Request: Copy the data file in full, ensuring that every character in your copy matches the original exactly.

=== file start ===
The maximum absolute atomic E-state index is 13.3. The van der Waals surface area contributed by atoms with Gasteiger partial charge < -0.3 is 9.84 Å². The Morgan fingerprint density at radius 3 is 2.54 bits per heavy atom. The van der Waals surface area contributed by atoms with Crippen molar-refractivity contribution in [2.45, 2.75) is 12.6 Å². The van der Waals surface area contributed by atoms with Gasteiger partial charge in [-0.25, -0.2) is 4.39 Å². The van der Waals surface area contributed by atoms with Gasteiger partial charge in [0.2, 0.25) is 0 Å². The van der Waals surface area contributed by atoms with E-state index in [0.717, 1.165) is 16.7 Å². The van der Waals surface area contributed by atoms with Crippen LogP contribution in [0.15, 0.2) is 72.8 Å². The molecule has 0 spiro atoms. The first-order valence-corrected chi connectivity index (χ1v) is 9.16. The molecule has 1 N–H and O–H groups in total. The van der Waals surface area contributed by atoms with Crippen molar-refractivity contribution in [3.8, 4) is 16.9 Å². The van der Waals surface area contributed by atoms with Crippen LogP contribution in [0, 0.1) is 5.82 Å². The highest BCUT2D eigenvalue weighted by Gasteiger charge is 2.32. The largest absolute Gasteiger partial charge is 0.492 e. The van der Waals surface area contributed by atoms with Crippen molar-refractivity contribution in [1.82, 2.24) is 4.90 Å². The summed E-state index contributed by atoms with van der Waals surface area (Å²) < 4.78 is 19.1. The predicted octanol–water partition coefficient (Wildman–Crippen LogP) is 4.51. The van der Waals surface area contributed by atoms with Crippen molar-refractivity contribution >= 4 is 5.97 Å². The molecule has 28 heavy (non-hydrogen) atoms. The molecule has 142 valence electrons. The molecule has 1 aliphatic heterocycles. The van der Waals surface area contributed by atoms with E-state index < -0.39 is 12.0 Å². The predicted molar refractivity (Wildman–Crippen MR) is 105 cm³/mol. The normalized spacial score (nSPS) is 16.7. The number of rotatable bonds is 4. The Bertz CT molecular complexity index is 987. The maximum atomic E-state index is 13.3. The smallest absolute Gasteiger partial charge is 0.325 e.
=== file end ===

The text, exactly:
The maximum absolute atomic E-state index is 13.3. The van der Waals surface area contributed by atoms with Gasteiger partial charge < -0.3 is 9.84 Å². The Morgan fingerprint density at radius 3 is 2.54 bits per heavy atom. The van der Waals surface area contributed by atoms with Crippen molar-refractivity contribution in [2.45, 2.75) is 12.6 Å². The van der Waals surface area contributed by atoms with Gasteiger partial charge in [-0.25, -0.2) is 4.39 Å². The van der Waals surface area contributed by atoms with Gasteiger partial charge in [0.2, 0.25) is 0 Å². The van der Waals surface area contributed by atoms with E-state index in [0.717, 1.165) is 16.7 Å². The van der Waals surface area contributed by atoms with Crippen LogP contribution in [0.15, 0.2) is 72.8 Å². The molecule has 0 spiro atoms. The first-order valence-corrected chi connectivity index (χ1v) is 9.16. The molecule has 1 N–H and O–H groups in total. The van der Waals surface area contributed by atoms with Crippen molar-refractivity contribution in [3.8, 4) is 16.9 Å². The van der Waals surface area contributed by atoms with Crippen LogP contribution in [0, 0.1) is 5.82 Å². The highest BCUT2D eigenvalue weighted by Gasteiger charge is 2.32. The largest absolute Gasteiger partial charge is 0.492 e. The van der Waals surface area contributed by atoms with Crippen molar-refractivity contribution in [1.82, 2.24) is 4.90 Å². The summed E-state index contributed by atoms with van der Waals surface area (Å²) < 4.78 is 19.1. The predicted octanol–water partition coefficient (Wildman–Crippen LogP) is 4.51. The van der Waals surface area contributed by atoms with Crippen molar-refractivity contribution >= 4 is 5.97 Å². The molecule has 28 heavy (non-hydrogen) atoms. The molecule has 142 valence electrons. The molecule has 1 aliphatic heterocycles. The van der Waals surface area contributed by atoms with E-state index < -0.39 is 12.0 Å². The predicted molar refractivity (Wildman–Crippen MR) is 105 cm³/mol. The normalized spacial score (nSPS) is 16.7. The number of rotatable bonds is 4. The Bertz CT molecular complexity index is 987. The maximum atomic E-state index is 13.3. The smallest absolute Gasteiger partial charge is 0.325 e.